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What are the treatments for congenital adrenal hyperplasia (CAH)?

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Treatments for CAH include medication and surgery as well as psychological support.1,2,3,4

Medication

  • Classic CAH
    Newborns with classic CAH should start treatment very soon after birth to reduce the effects of CAH. Classic CAH is treated with steroids that replace the low hormones.
    • Infants and children usually take a form of cortisol called hydrocortisone.
    • Adults take hydrocortisone, prednisone, or dexamethasone, which also replace cortisol.
    • Patients with classic CAH also take another medicine, fludrocortisone, to replace aldosterone.
    • Eating salty foods or taking salt pills may also help salt-wasters retain salt.5

The body needs more cortisol when it is under physical stress. Adults and children with classic CAH need close medical attention and may need to take more of their medication during these times. They may also need more medication if they:

  • Have an illness with a high fever.
  • Undergo surgery.
  • Sustain a major injury.

People who have classic CAH need to wear a medical alert identification bracelet or necklace. To alert medical professionals in case of an emergency, the bracelet or necklace should read: "adrenal insufficiency, requires hydrocortisone." Adults or parents also need to learn how to give an injection of hydrocortisone if there is an emergency.

Patients with classic CAH need to take medication daily for their entire lives. If a patient stops taking his or her medication, symptoms will return.

The body makes different amounts of cortisol at different times in life, so sometimes a patient's dose of medication may be too high or too low. Taking too much medication to replace cortisol can cause symptoms of Cushing's syndrome. These include:

  • Weight gain
  • Slowed growth
  • Stretch marks on the skin
  • Rounded face
  • High blood pressure
  • Bone loss
  • High blood sugar

It is important to alert the health care provider if these symptoms appear so that he or she can adjust the medication dose.

  • Nonclassic CAH
    People with nonclassic CAH may not need treatment if they do not have symptoms. Individuals with symptoms are given low doses of the same cortisol replacing medication taken by people with classic CAH.

    Symptoms of nonclassic CAH that signal that the patient may need treatment are:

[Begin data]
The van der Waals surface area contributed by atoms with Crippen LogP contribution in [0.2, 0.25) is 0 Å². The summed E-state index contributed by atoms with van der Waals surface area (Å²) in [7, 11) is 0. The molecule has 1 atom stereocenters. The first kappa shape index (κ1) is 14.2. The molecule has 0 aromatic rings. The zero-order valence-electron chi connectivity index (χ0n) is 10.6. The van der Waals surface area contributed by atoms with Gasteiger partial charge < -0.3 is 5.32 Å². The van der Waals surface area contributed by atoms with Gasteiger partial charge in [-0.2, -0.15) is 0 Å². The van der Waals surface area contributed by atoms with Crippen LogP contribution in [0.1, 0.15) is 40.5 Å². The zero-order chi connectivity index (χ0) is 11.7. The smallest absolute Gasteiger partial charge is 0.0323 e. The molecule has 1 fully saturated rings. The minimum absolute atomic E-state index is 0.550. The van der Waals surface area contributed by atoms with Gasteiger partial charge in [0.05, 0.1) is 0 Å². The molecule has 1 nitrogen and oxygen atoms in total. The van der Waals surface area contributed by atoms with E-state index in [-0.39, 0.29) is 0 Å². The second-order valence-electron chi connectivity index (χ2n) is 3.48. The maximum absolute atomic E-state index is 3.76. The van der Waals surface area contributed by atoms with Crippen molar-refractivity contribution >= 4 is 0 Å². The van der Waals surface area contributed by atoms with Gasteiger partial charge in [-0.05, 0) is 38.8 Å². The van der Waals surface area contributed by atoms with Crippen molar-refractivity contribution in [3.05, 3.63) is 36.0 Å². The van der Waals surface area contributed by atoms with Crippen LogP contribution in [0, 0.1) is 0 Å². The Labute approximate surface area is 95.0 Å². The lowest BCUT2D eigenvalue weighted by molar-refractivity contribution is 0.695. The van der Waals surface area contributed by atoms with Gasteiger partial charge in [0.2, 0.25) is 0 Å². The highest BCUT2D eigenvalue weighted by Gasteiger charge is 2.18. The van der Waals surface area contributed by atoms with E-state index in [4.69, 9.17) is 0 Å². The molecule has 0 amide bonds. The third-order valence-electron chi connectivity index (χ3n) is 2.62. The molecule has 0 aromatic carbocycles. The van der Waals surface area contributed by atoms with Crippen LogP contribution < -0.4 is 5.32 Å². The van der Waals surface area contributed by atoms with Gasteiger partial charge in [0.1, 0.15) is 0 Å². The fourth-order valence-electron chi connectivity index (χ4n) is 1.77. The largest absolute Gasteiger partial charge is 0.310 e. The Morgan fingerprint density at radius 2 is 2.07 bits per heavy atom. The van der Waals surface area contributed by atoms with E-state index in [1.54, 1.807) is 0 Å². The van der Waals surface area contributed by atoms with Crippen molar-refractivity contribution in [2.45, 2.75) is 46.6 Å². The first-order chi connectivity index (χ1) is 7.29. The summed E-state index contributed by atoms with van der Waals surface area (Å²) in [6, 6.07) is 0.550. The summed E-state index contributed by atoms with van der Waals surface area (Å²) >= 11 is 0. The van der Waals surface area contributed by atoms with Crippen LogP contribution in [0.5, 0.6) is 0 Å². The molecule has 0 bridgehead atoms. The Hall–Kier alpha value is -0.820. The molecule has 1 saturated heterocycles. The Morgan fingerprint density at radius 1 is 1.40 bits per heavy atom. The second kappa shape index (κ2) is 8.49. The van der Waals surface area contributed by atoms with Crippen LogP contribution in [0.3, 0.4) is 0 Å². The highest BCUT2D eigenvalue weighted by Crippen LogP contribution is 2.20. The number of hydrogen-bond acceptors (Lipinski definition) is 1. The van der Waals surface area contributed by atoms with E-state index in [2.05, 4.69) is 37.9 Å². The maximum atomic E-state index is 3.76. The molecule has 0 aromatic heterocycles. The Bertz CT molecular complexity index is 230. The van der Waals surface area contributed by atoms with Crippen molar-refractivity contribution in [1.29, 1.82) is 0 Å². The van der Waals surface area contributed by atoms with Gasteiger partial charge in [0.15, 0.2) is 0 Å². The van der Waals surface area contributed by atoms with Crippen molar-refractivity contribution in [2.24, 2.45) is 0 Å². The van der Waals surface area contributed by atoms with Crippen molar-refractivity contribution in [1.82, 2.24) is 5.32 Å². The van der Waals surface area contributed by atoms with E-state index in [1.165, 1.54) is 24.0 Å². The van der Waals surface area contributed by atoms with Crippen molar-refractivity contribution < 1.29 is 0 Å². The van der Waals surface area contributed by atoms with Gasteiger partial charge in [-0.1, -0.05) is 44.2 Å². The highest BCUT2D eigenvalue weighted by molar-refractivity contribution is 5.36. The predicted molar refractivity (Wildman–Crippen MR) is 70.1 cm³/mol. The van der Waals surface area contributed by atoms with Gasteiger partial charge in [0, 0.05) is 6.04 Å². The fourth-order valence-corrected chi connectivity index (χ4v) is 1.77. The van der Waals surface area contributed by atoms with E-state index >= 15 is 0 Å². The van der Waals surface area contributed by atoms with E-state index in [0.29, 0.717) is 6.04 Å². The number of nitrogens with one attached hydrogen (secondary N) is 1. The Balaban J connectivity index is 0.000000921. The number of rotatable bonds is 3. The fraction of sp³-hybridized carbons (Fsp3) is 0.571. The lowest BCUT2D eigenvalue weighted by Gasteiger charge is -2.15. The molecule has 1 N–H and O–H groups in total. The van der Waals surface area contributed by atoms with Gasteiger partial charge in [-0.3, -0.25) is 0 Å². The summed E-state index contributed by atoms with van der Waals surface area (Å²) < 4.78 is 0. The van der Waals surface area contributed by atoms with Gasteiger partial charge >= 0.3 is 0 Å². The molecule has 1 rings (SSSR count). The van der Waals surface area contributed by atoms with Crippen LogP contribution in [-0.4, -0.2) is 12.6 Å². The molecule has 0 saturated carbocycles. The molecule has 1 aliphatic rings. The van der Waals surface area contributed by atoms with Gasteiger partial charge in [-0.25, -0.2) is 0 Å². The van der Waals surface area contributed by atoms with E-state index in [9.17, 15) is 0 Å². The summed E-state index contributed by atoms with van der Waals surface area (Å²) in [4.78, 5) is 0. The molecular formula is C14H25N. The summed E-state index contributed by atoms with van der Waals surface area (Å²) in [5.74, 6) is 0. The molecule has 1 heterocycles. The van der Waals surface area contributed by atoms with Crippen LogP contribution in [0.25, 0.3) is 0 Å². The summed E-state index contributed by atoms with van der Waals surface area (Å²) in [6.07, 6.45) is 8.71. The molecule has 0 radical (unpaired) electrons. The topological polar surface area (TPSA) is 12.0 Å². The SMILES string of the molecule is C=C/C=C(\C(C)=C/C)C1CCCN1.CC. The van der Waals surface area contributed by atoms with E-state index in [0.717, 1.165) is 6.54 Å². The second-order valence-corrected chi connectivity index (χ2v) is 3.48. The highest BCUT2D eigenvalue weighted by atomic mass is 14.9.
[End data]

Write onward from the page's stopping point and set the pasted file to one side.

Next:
• Early puberty
    • Excess body hair
    • Irregular menstrual periods (females)
    • Infertility

It may be possible for patients with nonclassic CAH to stop medication as adults if their symptoms go away.

Surgery

  • Classic CAH
    Girls who are born with ambiguous external genitalia usually have surgery. For example, surgery is necessary if changes to the genitals have affected urine flow. Surgery to make the genitals look more female also can be done.

    The Endocrine Society, which supports hormonal research and clinical practice, recommends that this feminizing surgery be considered during infancy. If it is done, the group recommends choosing an experienced surgeon who practices in a center that sees many CAH cases.6

    The Congenital Adrenal Hyperplasia Research, Education & Support (CARES) Foundation strongly recommends delaying surgery until:

    • The child is medically stable,
    • Parents are fully informed of the risks and benefits, and
    • A surgeon with expertise in this type of procedure is found.

Parents should also find a psychologist, social worker, or other mental health professional to support them in their decision making. It is important to find an experienced mental health provider whose expertise includes working with children who have CAH and their special needs.7

The CARES (Congenital Adrenal Hyperplasia Research Education and Support) Foundation External Web Site Policy provides a list of pediatric urological surgeons who are experienced with these types of operations and can help identify a qualified mental health professional.

  • Nonclassic CAH
    CAH Girls with nonclassic CAH have normal genitals, so they do not need surgery.

  1. National Library of Medicine, MedLine Plus. (n.d.). Congenital adrenal hyperplasia. Retrieved April 17, 2012, from http://www.nlm.nih.gov/medlineplus/ency/article/000411.htm [top]
  2. The Hormone Foundation. (2010). Patient guide to congenital adrenal hyperplasia. Retrieved June 16, 2012, from http://www.hormone.org/patient-guides/2010/congenital-adrenal-hyperplasia External Web Site Policy [top]
  3. NIH Clinical Center. (n.d.). Patient education: Facts about CAH. Retrieved April 25, 2012 from http://www.cc.nih.gov/ccc/patient_education/pepubs/cah.pdf (PDF - 751 KB) [top]
  4. Screening, Technology and Research in Genetics (STAR-G) Project. (n.d.). Genetic fact sheet for parents: Congenital adrenal hyperplasia. Retrieved June 18, 2012, from http://www.newbornscreening.info/Parents/otherdisorders/CAH.html External Web Site Policy [top]
  5. National Adrenal Diseases Foundation. (n.d.) CAH: Standard treatment. Retrieved from: http://www.nadf.us/adrenal-diseases/congenital-adrenal-hyperplasia-cah/ External Web Site Policy [top]
  6. The Endocrine Society. (2010). Congenital adrenal hyperplasia due to steroid 21-hydroxylase deficiency: An Endocrine Society clinical practice guideline. Journal of Clinical Endocrinology & Metabolism, 95(9), 4133–4160. [top]
  7. Congenital Adrenal Hyperplasia Research Education & Support Foundation. (2007). Surgery considerations for girls with classical CAH. Retrieved June 26, 2012, from http://www.caresfoundation.org/productcart/pc/surgery_considerations_cah.html External Web Site Policy [top]

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Last Updated Date: 07/31/2013
Last Reviewed Date: 07/09/2013
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